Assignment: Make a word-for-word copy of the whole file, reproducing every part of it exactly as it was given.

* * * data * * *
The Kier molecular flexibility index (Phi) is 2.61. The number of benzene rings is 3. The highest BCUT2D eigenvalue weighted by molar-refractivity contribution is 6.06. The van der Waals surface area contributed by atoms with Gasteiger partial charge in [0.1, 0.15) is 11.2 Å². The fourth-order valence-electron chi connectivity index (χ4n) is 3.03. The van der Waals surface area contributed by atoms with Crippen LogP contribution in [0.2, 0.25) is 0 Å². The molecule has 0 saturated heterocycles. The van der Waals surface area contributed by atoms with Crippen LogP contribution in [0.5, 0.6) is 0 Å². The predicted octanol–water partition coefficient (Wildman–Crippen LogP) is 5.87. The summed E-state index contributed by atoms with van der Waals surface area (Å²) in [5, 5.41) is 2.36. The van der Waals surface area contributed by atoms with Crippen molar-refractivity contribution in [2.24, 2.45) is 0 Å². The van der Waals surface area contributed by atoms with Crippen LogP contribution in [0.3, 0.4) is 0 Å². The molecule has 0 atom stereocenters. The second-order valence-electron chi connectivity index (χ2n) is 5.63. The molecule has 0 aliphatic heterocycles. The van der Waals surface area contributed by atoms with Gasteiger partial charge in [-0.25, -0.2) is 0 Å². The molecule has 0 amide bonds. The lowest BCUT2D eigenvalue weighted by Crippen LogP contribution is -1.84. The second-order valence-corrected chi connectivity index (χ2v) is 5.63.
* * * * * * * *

The Kier molecular flexibility index (Phi) is 2.61. The number of benzene rings is 3. The highest BCUT2D eigenvalue weighted by molar-refractivity contribution is 6.06. The van der Waals surface area contributed by atoms with Gasteiger partial charge in [0.1, 0.15) is 11.2 Å². The fourth-order valence-electron chi connectivity index (χ4n) is 3.03. The van der Waals surface area contributed by atoms with Crippen LogP contribution in [0.2, 0.25) is 0 Å². The molecule has 0 saturated heterocycles. The van der Waals surface area contributed by atoms with Crippen LogP contribution in [0.5, 0.6) is 0 Å². The predicted octanol–water partition coefficient (Wildman–Crippen LogP) is 5.87. The summed E-state index contributed by atoms with van der Waals surface area (Å²) in [5, 5.41) is 2.36. The van der Waals surface area contributed by atoms with Crippen molar-refractivity contribution in [2.24, 2.45) is 0 Å². The van der Waals surface area contributed by atoms with Crippen LogP contribution in [0.3, 0.4) is 0 Å². The molecule has 0 atom stereocenters. The second-order valence-electron chi connectivity index (χ2n) is 5.63. The molecule has 0 aliphatic heterocycles. The van der Waals surface area contributed by atoms with Gasteiger partial charge in [-0.25, -0.2) is 0 Å². The molecule has 0 amide bonds. The lowest BCUT2D eigenvalue weighted by Crippen LogP contribution is -1.84. The second-order valence-corrected chi connectivity index (χ2v) is 5.63.